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How Do Dogs Show Their Love?

By Linda Cole

Dogs show us affection in many different ways. Most pet owners recognize their own pet’s love in his body language, and some dogs have unique ways of showing us how important we are to them. One way my Border Collie mix, Keikei, shows her affection is by holding her paw up so we can “hold hands.” There are, however, some common ways dogs show their love.

Doggy Kisses

Some canines give kisses more readily than others, and licking is a common way for them to show their love. Your dog may lick your legs, feet, hands, arms or face. If you have a dog that shows affection by licking your hands, make sure to wash them before preparing or eating food. Don’t allow your pet to lick open wounds you may have. A doggy kiss is fine, but his tongue can transmit bacteria to your hands or an open sore.

The Pied Piper Effect

One sure sign of love is wanting to keep you in sight at all times. Sure, your dog may follow you to the kitchen just in case there’s something in it for him, but he’s more likely following you because he cares. Dogs have an innate protective nature when it comes to pack members, and to our canine friends we are a member of their pack. His natural desire is to follow you and wherever you lead – he will follow. But tagging along because he wants to be near you can also be a sign of separation anxiety. If you notice increased levels of stress before you leave and when he’s home alone, talk to your vet for advice on how to help ease his anxiety. A checkup can rule out any medical issues that could be causing him stress.

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A Cat’s Mother’s Day Letter to “Mom”

By Rocky Williams, feline guest blogger

Dear Mom,

I’ve heard people talking about a special day that was created to honor all Moms. What a great idea! But Momma, I’ve also heard that many human beans don’t think you should be honored on Mother’s Day because you “only” have cats which means “you’re not a real Mom.” Rubbish, I say!

When you rescued me and took me home, I was just a wee lad who fit into the palm of your hand. I don’t remember my other mother, but I do remember the loving care I got from you. Without your “mothering,” I daresay I wouldn’t have survived. You nurtured me and helped me grow into the beautiful cat I am today.

You’ve been my only mother for ten years, and you would never abandon me. Ever. And I know you’d move heaven and earth to make sure I am healthy and happy, for all of my life. Momma, isn’t that the heart and soul of what it means to be a mother?

There are so many things I love and appreciate about you, Momma. For starters, I love that you will sit on half a chair (or less) so as not to disturb me. Some beans would chase their kitty off the chair in order to sit in comfort, but that’s not how you roll! You let your legs fall asleep if I’m curled up on them, and you let me stay on your lap long after you really, really want – or need – to get up. (Sometimes I laugh when I see you frantically racing to your litterbox because, not wanting to disturb me, you’ve waited too long).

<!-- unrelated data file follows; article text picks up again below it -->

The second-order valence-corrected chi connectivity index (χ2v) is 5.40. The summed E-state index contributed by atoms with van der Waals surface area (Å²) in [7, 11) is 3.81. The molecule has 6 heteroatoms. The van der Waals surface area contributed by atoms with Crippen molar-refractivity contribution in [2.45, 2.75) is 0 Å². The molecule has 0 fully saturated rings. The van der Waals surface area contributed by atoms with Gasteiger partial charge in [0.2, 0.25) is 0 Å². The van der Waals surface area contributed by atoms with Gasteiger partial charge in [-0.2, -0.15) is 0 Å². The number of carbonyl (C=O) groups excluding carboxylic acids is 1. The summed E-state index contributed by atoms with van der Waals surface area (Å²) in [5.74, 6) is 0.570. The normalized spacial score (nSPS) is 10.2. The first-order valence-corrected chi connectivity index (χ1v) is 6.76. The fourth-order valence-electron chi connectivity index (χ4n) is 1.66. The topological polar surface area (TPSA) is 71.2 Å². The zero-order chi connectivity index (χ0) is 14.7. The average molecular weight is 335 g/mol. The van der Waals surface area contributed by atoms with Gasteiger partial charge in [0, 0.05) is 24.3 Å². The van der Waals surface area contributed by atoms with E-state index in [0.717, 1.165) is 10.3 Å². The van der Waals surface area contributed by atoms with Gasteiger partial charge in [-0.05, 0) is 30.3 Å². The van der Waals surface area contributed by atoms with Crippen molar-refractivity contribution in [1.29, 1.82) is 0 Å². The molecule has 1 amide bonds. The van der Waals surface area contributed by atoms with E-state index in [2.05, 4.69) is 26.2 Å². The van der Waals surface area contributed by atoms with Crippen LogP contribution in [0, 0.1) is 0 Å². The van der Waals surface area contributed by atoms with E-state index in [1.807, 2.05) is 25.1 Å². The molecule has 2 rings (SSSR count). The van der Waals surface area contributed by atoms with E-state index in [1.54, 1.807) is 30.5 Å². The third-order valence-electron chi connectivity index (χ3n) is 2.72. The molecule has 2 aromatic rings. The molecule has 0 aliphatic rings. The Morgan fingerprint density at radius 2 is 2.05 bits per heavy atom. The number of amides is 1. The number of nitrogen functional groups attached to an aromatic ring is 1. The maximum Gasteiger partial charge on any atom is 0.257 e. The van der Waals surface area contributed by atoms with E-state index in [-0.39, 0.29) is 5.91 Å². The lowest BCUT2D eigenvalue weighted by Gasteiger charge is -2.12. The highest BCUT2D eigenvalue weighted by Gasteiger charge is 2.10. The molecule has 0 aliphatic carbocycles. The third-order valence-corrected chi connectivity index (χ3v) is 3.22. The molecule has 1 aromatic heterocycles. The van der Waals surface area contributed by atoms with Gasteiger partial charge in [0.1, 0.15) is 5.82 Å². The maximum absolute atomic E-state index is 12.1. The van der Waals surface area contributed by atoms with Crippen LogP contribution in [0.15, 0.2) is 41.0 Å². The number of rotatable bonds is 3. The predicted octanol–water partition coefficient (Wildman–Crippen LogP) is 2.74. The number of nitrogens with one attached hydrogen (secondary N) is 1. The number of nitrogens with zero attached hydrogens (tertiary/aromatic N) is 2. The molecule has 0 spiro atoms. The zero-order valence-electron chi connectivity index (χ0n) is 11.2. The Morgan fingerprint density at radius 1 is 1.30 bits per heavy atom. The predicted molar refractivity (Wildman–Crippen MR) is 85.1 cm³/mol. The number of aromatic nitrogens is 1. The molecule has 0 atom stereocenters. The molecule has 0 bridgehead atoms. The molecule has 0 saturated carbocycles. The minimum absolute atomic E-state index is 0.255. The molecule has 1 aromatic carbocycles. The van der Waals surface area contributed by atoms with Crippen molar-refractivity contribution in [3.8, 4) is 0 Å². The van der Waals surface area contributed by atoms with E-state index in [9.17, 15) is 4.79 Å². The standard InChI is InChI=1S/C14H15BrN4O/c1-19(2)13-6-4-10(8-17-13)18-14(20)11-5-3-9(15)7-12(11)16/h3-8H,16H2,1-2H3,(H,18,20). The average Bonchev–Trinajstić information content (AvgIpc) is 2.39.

Momma, I know I am a lot naughtier than most felines, but I love that you never say “Why can’t you be like other cats?” You accept that being mischievous is who I am, and you don’t try to change me. It’s like that fable of the scorpion who convinces the frog to carry him across the river, promising not to sting him because then they’d both drown. But midway across, the scorpion does sting the frog, who cries “Why’d you sting me?” and the scorpion says “It’s my nature.” You know I can’t help being naughty any more than that scorpion could help stinging the frog, and it doesn’t make you love me any less.

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Can Dogs and Cats Cry?

By Julia Williams

Have you ever seen your pet cry? And by “cry,” I mean actual tears from their eyes as an emotional response. Most people would say no; the general consensus is that animals lack the capacity for such a thing. We know that animals can “tear up” as a result of allergies, dust, upper respiratory infections, pollutants and such, but crying as an emotional response is believed impossible by most.

I don’t really like that word “impossible,” though. It would imply that we humans think we know everything there is to know about the emotional lives of animals. But how can we? Unless we are a dog, we can’t know what is in a dog’s mind or heart. We can form an opinion based on science and personal experience, but I think it would be arrogant for any human to say they know with certainty what emotions a dog or cat is capable of feeling.

Many scientists definitely have their own rigid thinking about the emotional capacity of animals. They base their opinion on carefully controlled research rather than the one-on-one bonding that takes place between people and their beloved pets. But here’s the thing:  a recent study proved that people could tell what emotion a dog was experiencing by looking at photographs of the dog’s face. The photos were taken after introducing stimuli designed to elicit a specific reaction from the dog.

Happiness was correctly identified by 88% of the study participants; anger was correctly identified by 70%. So if we can tell by a dog’s face whether he is happy, angry, sad, surprised or afraid, is it farfetched to believe we’ve only scratched the surface in terms of the emotional capacity of animals? I don’t think so.

Jeffrey Masson, author of the bestselling book When Elephants Weep: The Emotional Lives of Animals, believes that animals do lead complex emotional lives. To support his theory, Masson found hundreds of anecdotes from the published works and field studies of noted behaviorists, including Jane Goodall, Dian Fossey and Cynthia Moss.